CS | As long ago as 1998 you already published the collection Bildung und Zivilgesellschaft (Education and Civil Society), a collaboration between German and American academics. How did you become aware of this research field?
HDM | My path to civil society actually has a lot to do with my experiences in the USA. It was something completely new for me that the large and well-known American universities do quite well without the state.
If we look at the way that the universities in America arose, we can see that it was private patrons who joined together with leading academics and generously supported their plans. They received the money from the Carnegies and Rockefellers, Johns Hopkins, Ezra Cornell und Cornelius Vanderbilt to build up these universities, the state never intervened. That something like this is possible at all, this experience is in a certain sense a call to think again when you come from Germany, where the state is involved everywhere.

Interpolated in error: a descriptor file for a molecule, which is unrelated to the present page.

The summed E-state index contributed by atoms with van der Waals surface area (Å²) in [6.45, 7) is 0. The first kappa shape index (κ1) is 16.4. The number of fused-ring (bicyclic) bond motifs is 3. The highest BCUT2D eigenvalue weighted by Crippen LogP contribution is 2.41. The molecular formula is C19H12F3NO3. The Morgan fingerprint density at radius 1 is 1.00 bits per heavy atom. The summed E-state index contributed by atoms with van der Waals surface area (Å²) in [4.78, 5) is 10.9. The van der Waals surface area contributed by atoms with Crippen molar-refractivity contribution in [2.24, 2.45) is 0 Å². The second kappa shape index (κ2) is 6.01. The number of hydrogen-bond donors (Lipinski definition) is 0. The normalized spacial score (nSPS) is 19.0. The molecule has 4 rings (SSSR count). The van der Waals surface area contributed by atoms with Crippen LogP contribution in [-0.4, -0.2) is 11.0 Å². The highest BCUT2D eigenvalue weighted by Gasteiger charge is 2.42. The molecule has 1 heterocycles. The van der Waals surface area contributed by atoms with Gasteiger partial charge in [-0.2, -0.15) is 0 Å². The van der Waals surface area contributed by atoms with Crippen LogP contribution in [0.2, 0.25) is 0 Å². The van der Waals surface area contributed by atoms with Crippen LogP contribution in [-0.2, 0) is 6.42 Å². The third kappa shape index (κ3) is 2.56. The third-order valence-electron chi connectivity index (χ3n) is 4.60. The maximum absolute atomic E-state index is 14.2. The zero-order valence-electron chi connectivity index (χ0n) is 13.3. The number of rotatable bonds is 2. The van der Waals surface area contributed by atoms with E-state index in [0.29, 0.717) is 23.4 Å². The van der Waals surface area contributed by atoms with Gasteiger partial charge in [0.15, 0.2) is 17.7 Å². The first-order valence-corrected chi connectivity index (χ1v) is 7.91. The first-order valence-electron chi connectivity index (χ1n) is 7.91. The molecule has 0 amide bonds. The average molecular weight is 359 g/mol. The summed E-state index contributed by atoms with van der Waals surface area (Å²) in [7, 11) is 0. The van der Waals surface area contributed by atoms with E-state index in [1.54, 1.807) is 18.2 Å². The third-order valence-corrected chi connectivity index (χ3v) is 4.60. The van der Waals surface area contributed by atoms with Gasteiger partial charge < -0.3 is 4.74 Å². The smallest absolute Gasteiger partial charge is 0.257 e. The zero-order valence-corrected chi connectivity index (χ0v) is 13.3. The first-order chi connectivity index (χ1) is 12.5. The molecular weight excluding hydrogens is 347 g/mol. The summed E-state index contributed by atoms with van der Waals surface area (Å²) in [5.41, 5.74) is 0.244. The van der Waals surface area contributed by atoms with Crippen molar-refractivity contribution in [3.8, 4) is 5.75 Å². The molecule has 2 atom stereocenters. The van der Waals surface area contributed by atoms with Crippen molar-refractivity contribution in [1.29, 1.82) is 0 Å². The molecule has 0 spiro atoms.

But then I still had another experience – in Cornell I had a host family who home school their two children. At the beginning I thought, how is that possible, how are you two parents, who also have other things to do, able to give your children the same education as a state school system – but of course that is possible! And frequently it works very well. A considerable number of home schooled pupils, who have never attended a school, even get to Harvard and other top universities. These experiences, that a lot is possible in the education system through self-organisation from the bottom up, contributed a great deal to make me rethink.
TB | Did you also study certain forward thinkers of civil society?